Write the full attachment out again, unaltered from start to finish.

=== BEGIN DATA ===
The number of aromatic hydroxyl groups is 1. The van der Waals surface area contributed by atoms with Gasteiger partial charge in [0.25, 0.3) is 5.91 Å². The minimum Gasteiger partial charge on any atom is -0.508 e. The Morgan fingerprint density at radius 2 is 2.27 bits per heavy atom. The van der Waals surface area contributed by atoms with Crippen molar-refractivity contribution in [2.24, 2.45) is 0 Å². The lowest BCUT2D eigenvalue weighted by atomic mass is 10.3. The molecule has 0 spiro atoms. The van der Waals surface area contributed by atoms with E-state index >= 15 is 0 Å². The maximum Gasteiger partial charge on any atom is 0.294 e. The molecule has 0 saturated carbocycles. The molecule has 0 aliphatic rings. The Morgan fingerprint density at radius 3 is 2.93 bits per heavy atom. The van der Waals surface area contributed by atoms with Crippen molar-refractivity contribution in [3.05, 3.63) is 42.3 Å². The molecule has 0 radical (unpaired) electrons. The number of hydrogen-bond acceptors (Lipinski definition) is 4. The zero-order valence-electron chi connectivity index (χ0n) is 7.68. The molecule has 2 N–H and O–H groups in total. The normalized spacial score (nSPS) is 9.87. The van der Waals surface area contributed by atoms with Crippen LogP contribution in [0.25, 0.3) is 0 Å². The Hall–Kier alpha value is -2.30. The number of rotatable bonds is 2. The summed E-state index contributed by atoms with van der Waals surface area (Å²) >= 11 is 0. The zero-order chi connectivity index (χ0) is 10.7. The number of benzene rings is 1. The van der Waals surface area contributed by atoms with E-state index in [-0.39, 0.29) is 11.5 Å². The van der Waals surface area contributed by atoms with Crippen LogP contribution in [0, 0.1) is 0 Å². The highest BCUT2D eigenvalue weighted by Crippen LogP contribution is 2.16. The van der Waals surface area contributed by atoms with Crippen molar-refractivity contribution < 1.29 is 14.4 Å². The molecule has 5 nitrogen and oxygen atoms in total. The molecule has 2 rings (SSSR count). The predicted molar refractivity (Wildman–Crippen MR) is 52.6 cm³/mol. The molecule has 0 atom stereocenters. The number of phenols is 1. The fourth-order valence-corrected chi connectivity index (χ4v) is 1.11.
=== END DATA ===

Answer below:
The number of aromatic hydroxyl groups is 1. The van der Waals surface area contributed by atoms with Gasteiger partial charge in [0.25, 0.3) is 5.91 Å². The minimum Gasteiger partial charge on any atom is -0.508 e. The Morgan fingerprint density at radius 2 is 2.27 bits per heavy atom. The van der Waals surface area contributed by atoms with Crippen molar-refractivity contribution in [2.24, 2.45) is 0 Å². The lowest BCUT2D eigenvalue weighted by atomic mass is 10.3. The molecule has 0 spiro atoms. The van der Waals surface area contributed by atoms with E-state index >= 15 is 0 Å². The maximum Gasteiger partial charge on any atom is 0.294 e. The molecule has 0 saturated carbocycles. The molecule has 0 aliphatic rings. The Morgan fingerprint density at radius 3 is 2.93 bits per heavy atom. The van der Waals surface area contributed by atoms with Crippen molar-refractivity contribution in [3.05, 3.63) is 42.3 Å². The molecule has 0 radical (unpaired) electrons. The number of hydrogen-bond acceptors (Lipinski definition) is 4. The zero-order valence-electron chi connectivity index (χ0n) is 7.68. The molecule has 2 N–H and O–H groups in total. The normalized spacial score (nSPS) is 9.87. The van der Waals surface area contributed by atoms with Crippen LogP contribution in [0.25, 0.3) is 0 Å². The Hall–Kier alpha value is -2.30. The number of rotatable bonds is 2. The summed E-state index contributed by atoms with van der Waals surface area (Å²) >= 11 is 0. The zero-order chi connectivity index (χ0) is 10.7. The number of benzene rings is 1. The van der Waals surface area contributed by atoms with E-state index in [-0.39, 0.29) is 11.5 Å². The van der Waals surface area contributed by atoms with Crippen LogP contribution in [0, 0.1) is 0 Å². The highest BCUT2D eigenvalue weighted by Crippen LogP contribution is 2.16. The van der Waals surface area contributed by atoms with Crippen molar-refractivity contribution < 1.29 is 14.4 Å². The molecule has 5 nitrogen and oxygen atoms in total. The molecule has 2 rings (SSSR count). The predicted molar refractivity (Wildman–Crippen MR) is 52.6 cm³/mol. The molecule has 0 atom stereocenters. The number of phenols is 1. The fourth-order valence-corrected chi connectivity index (χ4v) is 1.11.